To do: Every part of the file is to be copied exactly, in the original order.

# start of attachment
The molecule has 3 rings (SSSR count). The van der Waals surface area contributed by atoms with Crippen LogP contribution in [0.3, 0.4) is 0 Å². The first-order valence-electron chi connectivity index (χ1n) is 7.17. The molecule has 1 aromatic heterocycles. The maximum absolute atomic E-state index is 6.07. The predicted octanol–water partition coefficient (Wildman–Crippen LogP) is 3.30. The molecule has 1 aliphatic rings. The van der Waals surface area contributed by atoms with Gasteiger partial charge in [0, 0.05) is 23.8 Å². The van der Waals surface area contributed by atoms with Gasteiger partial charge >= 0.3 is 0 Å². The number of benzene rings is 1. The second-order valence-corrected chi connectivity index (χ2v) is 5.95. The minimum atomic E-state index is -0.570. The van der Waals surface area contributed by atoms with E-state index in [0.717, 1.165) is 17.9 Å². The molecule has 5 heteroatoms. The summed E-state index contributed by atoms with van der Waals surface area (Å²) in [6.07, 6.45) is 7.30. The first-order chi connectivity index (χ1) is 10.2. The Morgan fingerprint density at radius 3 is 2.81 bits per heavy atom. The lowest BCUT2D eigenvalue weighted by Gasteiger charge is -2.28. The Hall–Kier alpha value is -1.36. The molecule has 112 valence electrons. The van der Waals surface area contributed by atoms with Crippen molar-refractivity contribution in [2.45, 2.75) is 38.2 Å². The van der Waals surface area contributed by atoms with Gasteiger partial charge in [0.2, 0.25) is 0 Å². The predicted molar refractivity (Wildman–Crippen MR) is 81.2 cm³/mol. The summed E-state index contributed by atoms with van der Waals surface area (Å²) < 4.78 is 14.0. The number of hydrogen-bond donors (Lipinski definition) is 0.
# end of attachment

The molecule has 3 rings (SSSR count). The van der Waals surface area contributed by atoms with Crippen LogP contribution in [0.3, 0.4) is 0 Å². The first-order valence-electron chi connectivity index (χ1n) is 7.17. The molecule has 1 aromatic heterocycles. The maximum absolute atomic E-state index is 6.07. The predicted octanol–water partition coefficient (Wildman–Crippen LogP) is 3.30. The molecule has 1 aliphatic rings. The van der Waals surface area contributed by atoms with Gasteiger partial charge in [0, 0.05) is 23.8 Å². The van der Waals surface area contributed by atoms with Gasteiger partial charge >= 0.3 is 0 Å². The number of benzene rings is 1. The second-order valence-corrected chi connectivity index (χ2v) is 5.95. The minimum atomic E-state index is -0.570. The van der Waals surface area contributed by atoms with E-state index in [0.717, 1.165) is 17.9 Å². The molecule has 5 heteroatoms. The summed E-state index contributed by atoms with van der Waals surface area (Å²) in [6.07, 6.45) is 7.30. The first-order chi connectivity index (χ1) is 10.2. The Morgan fingerprint density at radius 3 is 2.81 bits per heavy atom. The lowest BCUT2D eigenvalue weighted by Gasteiger charge is -2.28. The Hall–Kier alpha value is -1.36. The molecule has 112 valence electrons. The van der Waals surface area contributed by atoms with Crippen molar-refractivity contribution in [2.45, 2.75) is 38.2 Å². The van der Waals surface area contributed by atoms with Gasteiger partial charge in [0.2, 0.25) is 0 Å². The predicted molar refractivity (Wildman–Crippen MR) is 81.2 cm³/mol. The summed E-state index contributed by atoms with van der Waals surface area (Å²) < 4.78 is 14.0. The number of hydrogen-bond donors (Lipinski definition) is 0.